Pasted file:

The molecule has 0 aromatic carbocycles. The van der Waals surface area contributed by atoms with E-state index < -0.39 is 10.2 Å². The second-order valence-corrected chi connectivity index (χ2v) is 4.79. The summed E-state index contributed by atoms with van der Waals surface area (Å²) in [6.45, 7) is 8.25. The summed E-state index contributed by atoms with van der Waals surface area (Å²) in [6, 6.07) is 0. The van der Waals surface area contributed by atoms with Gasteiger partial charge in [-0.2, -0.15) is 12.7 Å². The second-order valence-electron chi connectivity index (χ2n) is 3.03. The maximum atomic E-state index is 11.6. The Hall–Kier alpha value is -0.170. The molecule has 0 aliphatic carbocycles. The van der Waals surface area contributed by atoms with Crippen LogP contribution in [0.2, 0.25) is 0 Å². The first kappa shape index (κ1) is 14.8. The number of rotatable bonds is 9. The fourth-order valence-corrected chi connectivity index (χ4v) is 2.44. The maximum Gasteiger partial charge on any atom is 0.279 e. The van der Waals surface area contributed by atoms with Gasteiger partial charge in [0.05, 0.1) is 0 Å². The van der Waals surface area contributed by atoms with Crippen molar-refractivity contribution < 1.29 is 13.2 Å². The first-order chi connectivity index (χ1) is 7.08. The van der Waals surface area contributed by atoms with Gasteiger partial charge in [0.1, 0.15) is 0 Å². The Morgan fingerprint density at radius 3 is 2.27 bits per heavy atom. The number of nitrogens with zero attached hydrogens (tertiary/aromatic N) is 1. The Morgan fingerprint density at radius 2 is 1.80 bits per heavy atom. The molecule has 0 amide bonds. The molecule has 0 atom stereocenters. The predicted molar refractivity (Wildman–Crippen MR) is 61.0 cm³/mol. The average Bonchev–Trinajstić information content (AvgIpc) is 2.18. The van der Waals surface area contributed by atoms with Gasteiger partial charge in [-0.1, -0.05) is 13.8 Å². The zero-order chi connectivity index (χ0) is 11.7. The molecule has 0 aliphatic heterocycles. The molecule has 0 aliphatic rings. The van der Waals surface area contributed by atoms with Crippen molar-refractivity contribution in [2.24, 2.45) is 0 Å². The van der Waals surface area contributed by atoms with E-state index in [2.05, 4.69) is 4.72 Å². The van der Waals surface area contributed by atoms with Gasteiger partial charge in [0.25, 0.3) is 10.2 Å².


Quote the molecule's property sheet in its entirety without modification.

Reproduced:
The molecule has 0 aromatic carbocycles. The van der Waals surface area contributed by atoms with E-state index < -0.39 is 10.2 Å². The second-order valence-corrected chi connectivity index (χ2v) is 4.79. The summed E-state index contributed by atoms with van der Waals surface area (Å²) in [6.45, 7) is 8.25. The summed E-state index contributed by atoms with van der Waals surface area (Å²) in [6, 6.07) is 0. The van der Waals surface area contributed by atoms with Gasteiger partial charge in [-0.2, -0.15) is 12.7 Å². The second-order valence-electron chi connectivity index (χ2n) is 3.03. The maximum atomic E-state index is 11.6. The Hall–Kier alpha value is -0.170. The molecule has 0 aliphatic carbocycles. The van der Waals surface area contributed by atoms with Crippen LogP contribution in [0.2, 0.25) is 0 Å². The first kappa shape index (κ1) is 14.8. The number of rotatable bonds is 9. The fourth-order valence-corrected chi connectivity index (χ4v) is 2.44. The maximum Gasteiger partial charge on any atom is 0.279 e. The van der Waals surface area contributed by atoms with Gasteiger partial charge in [0.05, 0.1) is 0 Å². The van der Waals surface area contributed by atoms with Crippen molar-refractivity contribution < 1.29 is 13.2 Å². The first-order chi connectivity index (χ1) is 7.08. The van der Waals surface area contributed by atoms with Gasteiger partial charge in [0.1, 0.15) is 0 Å². The Morgan fingerprint density at radius 3 is 2.27 bits per heavy atom. The number of nitrogens with zero attached hydrogens (tertiary/aromatic N) is 1. The Morgan fingerprint density at radius 2 is 1.80 bits per heavy atom. The molecule has 0 amide bonds. The molecule has 0 atom stereocenters. The predicted molar refractivity (Wildman–Crippen MR) is 61.0 cm³/mol. The average Bonchev–Trinajstić information content (AvgIpc) is 2.18. The van der Waals surface area contributed by atoms with Gasteiger partial charge in [-0.1, -0.05) is 13.8 Å². The zero-order chi connectivity index (χ0) is 11.7. The molecule has 0 aliphatic heterocycles. The molecule has 0 aliphatic rings. The van der Waals surface area contributed by atoms with Crippen molar-refractivity contribution in [2.24, 2.45) is 0 Å². The van der Waals surface area contributed by atoms with E-state index in [2.05, 4.69) is 4.72 Å². The van der Waals surface area contributed by atoms with Gasteiger partial charge in [0.25, 0.3) is 10.2 Å².